Mine, I knew it was overcooked and I said so before I even cut into it. In fact, it was even more overcooked than the FIRST steak I was served. The manager immediately said, "Sir, our goal here is 100% customer satisfaction. We will get you a rare steak, I guarantee."
He took the plate away and there was a moment of silence at the table as he moved back toward the kitchen. When he disappeared with the steak through the kitchen door, my colleagues let me have it. "Jesus Christ, Will," my colleague Simon playfully chastised me. "I've seen people send one steak back for being over-cooked, but never TWO!"
Ian said, "It's that Midwestern steak-snobbishness that's coming out, Will. It doesn't suit you well."
Once again, I patiently waited for my next steak to come out. I mean, seriously, I could have eaten the first steak, but they took it away so quickly before I could protest that it was edible.
The others were well through the bulk of their meals before my next steak showed up in front of me. The manager stood over me as I cut into it. This time - perfect. In fact - and I'm chuckling as I write this - it may have been just a tad UNDERcooked. I swear it was 35 degrees in the middle as the meat was COLD. But it was rare and that's what I asked for. Hey, I'm still alive, so it didn't have any microbes that weren't cooked.
And it was wonderful. The USDA prime beef was tender and overly flavorful. It was lean, yet juicy. Along with the sauteed mushrooms that I had with it, it was a fabulous steak. Ian said with a laugh, "Are you happy now?"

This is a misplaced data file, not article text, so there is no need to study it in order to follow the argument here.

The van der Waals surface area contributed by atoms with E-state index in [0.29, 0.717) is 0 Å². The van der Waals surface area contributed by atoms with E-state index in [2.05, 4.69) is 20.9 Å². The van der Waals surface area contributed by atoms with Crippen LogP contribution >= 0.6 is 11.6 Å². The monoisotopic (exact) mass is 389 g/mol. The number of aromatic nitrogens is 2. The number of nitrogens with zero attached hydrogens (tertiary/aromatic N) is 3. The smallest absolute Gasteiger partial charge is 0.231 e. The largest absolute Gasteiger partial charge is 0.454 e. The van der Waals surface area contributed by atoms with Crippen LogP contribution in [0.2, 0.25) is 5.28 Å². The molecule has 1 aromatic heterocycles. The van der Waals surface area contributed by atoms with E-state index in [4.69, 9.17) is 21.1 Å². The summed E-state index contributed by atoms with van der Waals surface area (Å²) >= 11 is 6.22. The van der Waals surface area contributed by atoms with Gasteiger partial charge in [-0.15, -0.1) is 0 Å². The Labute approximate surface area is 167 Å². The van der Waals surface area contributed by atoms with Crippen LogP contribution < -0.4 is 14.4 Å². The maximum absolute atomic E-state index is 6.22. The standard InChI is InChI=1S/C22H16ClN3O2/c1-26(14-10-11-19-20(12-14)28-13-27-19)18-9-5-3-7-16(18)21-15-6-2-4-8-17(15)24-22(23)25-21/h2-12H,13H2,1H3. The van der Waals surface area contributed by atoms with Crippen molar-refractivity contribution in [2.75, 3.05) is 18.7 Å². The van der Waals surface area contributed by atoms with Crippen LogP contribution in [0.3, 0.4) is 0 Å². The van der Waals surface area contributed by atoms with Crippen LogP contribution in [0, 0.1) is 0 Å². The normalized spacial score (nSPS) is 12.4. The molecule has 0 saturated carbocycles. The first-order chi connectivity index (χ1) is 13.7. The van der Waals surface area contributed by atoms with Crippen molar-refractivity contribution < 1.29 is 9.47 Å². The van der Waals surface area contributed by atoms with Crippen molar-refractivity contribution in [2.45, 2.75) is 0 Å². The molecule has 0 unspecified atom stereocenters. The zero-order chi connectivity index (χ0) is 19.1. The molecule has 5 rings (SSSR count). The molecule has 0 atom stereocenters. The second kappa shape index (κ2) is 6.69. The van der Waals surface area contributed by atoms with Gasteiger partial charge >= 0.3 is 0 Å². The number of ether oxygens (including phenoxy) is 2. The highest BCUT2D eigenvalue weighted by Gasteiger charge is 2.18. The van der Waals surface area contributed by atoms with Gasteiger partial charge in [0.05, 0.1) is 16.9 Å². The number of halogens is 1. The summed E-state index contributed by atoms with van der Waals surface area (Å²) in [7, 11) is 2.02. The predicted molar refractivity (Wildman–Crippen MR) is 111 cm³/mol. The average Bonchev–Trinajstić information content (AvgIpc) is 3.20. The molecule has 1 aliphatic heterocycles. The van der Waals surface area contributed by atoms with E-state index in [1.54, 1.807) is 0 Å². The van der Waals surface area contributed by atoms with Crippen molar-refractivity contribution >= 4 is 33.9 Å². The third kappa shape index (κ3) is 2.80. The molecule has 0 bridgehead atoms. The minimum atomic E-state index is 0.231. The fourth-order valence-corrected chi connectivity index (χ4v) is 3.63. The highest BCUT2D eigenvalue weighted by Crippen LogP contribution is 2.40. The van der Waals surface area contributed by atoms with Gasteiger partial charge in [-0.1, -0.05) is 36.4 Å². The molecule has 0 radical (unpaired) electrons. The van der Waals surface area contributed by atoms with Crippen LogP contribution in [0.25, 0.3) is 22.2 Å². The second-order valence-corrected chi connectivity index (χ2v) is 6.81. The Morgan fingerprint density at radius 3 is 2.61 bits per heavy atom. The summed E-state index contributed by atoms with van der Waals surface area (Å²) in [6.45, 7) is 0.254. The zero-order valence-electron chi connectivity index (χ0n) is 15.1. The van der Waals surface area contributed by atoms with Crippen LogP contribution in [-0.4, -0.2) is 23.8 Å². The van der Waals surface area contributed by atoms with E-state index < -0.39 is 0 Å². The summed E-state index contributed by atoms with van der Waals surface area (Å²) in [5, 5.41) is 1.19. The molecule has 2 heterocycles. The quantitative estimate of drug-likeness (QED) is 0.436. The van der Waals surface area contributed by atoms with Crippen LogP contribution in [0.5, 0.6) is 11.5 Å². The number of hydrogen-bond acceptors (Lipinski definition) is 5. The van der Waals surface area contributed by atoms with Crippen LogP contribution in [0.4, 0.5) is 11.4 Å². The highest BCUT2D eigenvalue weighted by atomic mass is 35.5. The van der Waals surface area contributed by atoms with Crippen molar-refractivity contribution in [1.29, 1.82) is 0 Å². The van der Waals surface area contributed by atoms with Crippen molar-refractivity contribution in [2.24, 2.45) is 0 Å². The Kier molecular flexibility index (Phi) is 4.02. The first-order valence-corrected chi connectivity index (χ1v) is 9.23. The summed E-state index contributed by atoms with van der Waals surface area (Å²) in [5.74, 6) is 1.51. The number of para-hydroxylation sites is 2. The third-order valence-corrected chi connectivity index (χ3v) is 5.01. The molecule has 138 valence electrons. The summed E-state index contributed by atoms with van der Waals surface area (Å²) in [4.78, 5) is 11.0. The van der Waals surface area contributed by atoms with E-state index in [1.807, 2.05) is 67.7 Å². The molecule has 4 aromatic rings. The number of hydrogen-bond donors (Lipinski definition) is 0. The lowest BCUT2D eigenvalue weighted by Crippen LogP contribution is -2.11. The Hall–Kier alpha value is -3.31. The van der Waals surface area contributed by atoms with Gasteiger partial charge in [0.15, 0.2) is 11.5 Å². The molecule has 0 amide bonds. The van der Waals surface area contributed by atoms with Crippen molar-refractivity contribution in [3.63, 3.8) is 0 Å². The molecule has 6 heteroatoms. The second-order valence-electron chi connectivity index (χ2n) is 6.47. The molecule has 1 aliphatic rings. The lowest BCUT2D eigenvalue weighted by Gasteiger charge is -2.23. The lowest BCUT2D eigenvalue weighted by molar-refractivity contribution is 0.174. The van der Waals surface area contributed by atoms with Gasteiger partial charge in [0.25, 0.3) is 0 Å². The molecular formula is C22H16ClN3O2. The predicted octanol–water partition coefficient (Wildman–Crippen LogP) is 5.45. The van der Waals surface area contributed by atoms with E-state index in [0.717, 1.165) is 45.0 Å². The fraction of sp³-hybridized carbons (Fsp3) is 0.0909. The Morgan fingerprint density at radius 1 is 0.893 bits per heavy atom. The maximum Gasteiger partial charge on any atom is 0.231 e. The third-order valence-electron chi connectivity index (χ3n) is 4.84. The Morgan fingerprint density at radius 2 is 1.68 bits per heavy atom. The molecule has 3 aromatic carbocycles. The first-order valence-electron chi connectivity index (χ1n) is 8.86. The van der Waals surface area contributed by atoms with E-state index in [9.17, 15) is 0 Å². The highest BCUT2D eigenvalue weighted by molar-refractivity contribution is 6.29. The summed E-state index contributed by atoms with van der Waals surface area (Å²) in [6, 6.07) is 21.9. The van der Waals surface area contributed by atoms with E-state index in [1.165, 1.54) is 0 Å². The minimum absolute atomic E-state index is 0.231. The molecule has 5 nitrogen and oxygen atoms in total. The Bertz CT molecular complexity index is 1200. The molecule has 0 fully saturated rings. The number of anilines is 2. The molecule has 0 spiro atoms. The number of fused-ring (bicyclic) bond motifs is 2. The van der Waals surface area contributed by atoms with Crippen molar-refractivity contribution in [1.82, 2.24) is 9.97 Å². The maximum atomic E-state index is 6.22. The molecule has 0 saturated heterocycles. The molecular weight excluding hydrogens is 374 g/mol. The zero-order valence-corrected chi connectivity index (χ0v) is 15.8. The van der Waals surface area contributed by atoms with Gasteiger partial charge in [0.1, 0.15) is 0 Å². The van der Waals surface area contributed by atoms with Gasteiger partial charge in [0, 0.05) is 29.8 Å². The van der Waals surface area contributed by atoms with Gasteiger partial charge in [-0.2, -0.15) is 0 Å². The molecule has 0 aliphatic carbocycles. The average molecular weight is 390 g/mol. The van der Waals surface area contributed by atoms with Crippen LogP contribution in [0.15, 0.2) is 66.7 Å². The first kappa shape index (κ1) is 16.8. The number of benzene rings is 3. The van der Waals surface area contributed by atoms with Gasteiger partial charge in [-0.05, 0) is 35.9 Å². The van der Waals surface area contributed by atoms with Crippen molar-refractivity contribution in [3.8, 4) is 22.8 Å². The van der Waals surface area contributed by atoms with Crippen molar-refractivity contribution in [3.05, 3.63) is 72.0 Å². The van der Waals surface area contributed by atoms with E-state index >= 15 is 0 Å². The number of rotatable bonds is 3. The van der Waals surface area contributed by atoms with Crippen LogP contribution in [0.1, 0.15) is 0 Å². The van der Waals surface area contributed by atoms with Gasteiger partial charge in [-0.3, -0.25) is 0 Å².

Absolutely! It was worth the wait.
This is a picture of the aftermath of my absolutely wonderful steak. You can see, even close to the bone, that it was pretty rare.
Since my colleagues were playfully appalled at the fact that I sent not one, but TWO high dollar steaks back to the kitchen, they made me pick up the tab that evening. It wasn't a cheap evening by any means, but the service, the attention to detail and the whole customer satisfaction philosophy was extremely worth the price. When the manager brought the bill over to me, he leaned over and said, "Sir, we're terribly sorry for the condition of the steaks. We took your steak off the bill as our way of apologizing to you."
I said, "Oh, sir. Honestly. You didn't have to do that. I was overly happy with my steak once it was right. And, quite honestly, I could have gotten by with the first one."
He said, "Well, sir, 100% guaranteed customer satisfaction is our policy. And we want you and your group to come back and see us at some point."
Our waiter came over to thank me and our our group. Even waiters who didn't wait on us made a point to come over and thank us. I was up by the bar and the bartender even asked, "How was your dinner, sir?" After I told him it was excellent and the service was exemplary, he said, "Very good, sir. Please come back to see us."
Everyone made us feel important at Uncle Jack's Steakhouse. We were just schmoes off the street who came in for a good steak and we were treated like big shots. Uncle Jack's is the epitome of a classic New York steakhouse. Great service, great food and total customer satisfaction. I haven't been able to stop talking about the place to anyone who will listen to me. If you ever find yourself in New York and are looking for a great steak with great service, Uncle Jack's won't disappoint.